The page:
Alongside society’s reliance on social media and the way in which we use apps to conduct various aspects of our lives, gaming is another…
South Africa’s first STEM digital school
This year, computer science and non-profit organisation, Africa Teen Geeks launched their STEM (science, technology, engineering, and math) digital school to help learners continue their computer science education.
The digital school launched at the end of March this year to comply with social distancing measures and ensure the safety of their learners
The organisation’s classes were at 12 pm exclusively for matrics and classes for the other grades were held from 8am to 5pm.
The organisation has partnered with the Department of Basic Education and the SASOL Foundation to ensure that the digital school remained free of charge for learners.
Anacletta Koloko Program Practitioner, Corporate Affairs, Sasol Foundation, stated that free digital learning and online textbooks have become important for their existing efforts to support STEM education in South Africa.
“During this time of crisis, these resources are becoming even more relevant in ensuring that our children’s development continues to be supported,” said Koloko.
Providing IT training to lower-income communities
Africa Teen Geeks was founded in 2014 and has since become the largest computer science non-profit organisation (NPO) in Africa.
The organisation has worked to provide education and training to learners who want to pursue a STEM career. Along with the STEM digital school, the NPO has also provided Saturday coding classes and a Girl Geek Summit.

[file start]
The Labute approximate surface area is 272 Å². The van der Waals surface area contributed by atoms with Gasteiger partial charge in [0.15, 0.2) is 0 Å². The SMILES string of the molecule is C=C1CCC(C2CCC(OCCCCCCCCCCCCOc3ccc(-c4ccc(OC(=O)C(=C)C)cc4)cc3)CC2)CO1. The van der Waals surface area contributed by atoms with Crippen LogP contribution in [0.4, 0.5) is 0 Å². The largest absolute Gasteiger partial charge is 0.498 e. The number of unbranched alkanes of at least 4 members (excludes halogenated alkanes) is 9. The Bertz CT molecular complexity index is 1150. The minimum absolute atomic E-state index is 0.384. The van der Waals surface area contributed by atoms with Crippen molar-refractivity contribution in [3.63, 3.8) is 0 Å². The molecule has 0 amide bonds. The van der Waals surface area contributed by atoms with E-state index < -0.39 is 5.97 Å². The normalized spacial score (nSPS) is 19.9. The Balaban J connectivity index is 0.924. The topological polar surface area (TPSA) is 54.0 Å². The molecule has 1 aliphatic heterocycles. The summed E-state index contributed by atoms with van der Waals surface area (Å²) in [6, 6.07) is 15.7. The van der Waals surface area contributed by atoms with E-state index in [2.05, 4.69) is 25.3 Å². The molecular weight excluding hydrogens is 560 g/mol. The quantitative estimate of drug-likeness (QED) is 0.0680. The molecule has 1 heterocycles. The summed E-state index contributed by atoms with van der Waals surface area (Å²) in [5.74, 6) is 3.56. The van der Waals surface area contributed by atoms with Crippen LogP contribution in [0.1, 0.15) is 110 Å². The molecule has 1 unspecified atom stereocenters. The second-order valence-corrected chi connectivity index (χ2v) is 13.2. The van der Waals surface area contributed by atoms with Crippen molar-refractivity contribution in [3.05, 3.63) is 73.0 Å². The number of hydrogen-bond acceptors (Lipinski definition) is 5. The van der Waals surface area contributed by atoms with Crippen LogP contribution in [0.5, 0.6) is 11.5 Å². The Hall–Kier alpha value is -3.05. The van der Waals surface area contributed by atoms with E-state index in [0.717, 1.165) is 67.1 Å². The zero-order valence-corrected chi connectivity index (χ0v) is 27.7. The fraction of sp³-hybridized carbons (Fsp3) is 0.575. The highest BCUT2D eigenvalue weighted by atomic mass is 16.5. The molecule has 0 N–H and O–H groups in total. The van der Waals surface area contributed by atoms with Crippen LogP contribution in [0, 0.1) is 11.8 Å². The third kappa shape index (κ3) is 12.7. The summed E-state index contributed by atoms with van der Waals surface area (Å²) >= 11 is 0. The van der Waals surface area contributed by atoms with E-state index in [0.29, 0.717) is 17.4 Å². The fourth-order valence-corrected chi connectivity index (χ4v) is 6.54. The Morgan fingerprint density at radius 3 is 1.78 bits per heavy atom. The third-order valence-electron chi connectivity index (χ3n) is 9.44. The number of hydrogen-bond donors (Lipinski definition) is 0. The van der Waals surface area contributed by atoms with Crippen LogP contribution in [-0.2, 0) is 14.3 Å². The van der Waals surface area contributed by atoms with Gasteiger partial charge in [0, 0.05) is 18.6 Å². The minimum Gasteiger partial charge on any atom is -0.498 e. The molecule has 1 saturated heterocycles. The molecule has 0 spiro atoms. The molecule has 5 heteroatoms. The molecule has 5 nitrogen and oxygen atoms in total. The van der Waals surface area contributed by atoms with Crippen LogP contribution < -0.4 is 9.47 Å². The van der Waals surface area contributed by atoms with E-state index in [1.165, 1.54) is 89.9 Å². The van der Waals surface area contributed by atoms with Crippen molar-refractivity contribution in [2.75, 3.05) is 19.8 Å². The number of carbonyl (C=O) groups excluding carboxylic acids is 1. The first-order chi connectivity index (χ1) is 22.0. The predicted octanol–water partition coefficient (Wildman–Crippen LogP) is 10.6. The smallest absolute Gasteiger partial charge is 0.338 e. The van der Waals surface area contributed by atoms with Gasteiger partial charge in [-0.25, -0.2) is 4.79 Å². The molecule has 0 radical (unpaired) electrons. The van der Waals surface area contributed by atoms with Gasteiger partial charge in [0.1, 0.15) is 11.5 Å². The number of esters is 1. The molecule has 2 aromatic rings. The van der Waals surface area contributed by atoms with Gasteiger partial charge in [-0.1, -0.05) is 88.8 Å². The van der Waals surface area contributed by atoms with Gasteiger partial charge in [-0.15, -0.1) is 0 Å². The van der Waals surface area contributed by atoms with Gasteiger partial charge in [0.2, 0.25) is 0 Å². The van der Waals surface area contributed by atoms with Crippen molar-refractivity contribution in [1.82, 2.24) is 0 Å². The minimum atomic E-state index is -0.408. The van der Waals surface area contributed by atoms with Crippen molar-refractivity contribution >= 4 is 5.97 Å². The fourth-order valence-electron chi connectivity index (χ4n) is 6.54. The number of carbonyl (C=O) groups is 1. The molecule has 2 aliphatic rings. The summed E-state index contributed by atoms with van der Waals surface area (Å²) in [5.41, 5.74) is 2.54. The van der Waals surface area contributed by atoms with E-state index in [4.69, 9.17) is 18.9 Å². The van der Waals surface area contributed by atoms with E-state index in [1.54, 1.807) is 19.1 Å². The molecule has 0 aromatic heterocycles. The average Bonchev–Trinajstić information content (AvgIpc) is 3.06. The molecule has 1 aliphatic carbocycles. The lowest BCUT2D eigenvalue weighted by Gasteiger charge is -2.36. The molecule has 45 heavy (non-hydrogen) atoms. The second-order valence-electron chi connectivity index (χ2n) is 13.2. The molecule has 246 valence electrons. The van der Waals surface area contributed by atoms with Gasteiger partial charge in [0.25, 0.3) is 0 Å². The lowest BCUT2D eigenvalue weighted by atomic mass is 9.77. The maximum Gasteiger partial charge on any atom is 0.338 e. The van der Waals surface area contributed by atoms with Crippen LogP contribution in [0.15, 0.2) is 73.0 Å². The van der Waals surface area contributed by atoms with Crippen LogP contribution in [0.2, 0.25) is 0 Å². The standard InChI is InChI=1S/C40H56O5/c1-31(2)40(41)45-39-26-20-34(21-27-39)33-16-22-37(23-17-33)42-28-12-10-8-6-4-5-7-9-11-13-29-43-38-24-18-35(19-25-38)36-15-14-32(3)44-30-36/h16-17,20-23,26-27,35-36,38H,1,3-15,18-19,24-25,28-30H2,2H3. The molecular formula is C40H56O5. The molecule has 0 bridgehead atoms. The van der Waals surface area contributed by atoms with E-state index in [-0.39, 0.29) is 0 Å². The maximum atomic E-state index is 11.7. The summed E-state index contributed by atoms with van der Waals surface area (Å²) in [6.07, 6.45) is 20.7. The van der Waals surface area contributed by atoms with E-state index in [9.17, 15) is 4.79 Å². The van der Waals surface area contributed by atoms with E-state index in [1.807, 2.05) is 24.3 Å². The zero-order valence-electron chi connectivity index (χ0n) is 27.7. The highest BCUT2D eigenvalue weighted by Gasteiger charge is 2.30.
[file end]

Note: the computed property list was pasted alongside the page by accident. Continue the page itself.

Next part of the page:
There is a growing to teach children in lower-income communities as there are very few qualified computer science teachers in these communities, according to Africa Teen Geek. As a result, children fall behind in their computer science studies. The NPO aims to address this by training young individuals in computer science and sending them to teach at different schools in these areas.
Partnership with UNISA
The NPO has also partnered with the University of South Africa (UNISA) and in 2015, they were able to host their first computer science week. More than 12 000 children from impoverished communities attended and were able to learn about computer science at UNISA’s labs.
Many of the learners who attended had never touched a computer before but then end of the first day, they were able to write their first code.
It is through these Africa Teen Geek’s efforts such as computer science week and with the effort of more than 1000 volunteers that they have helped almost 50 000 children.
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Featured image: Africa Teen Geeks, Facebook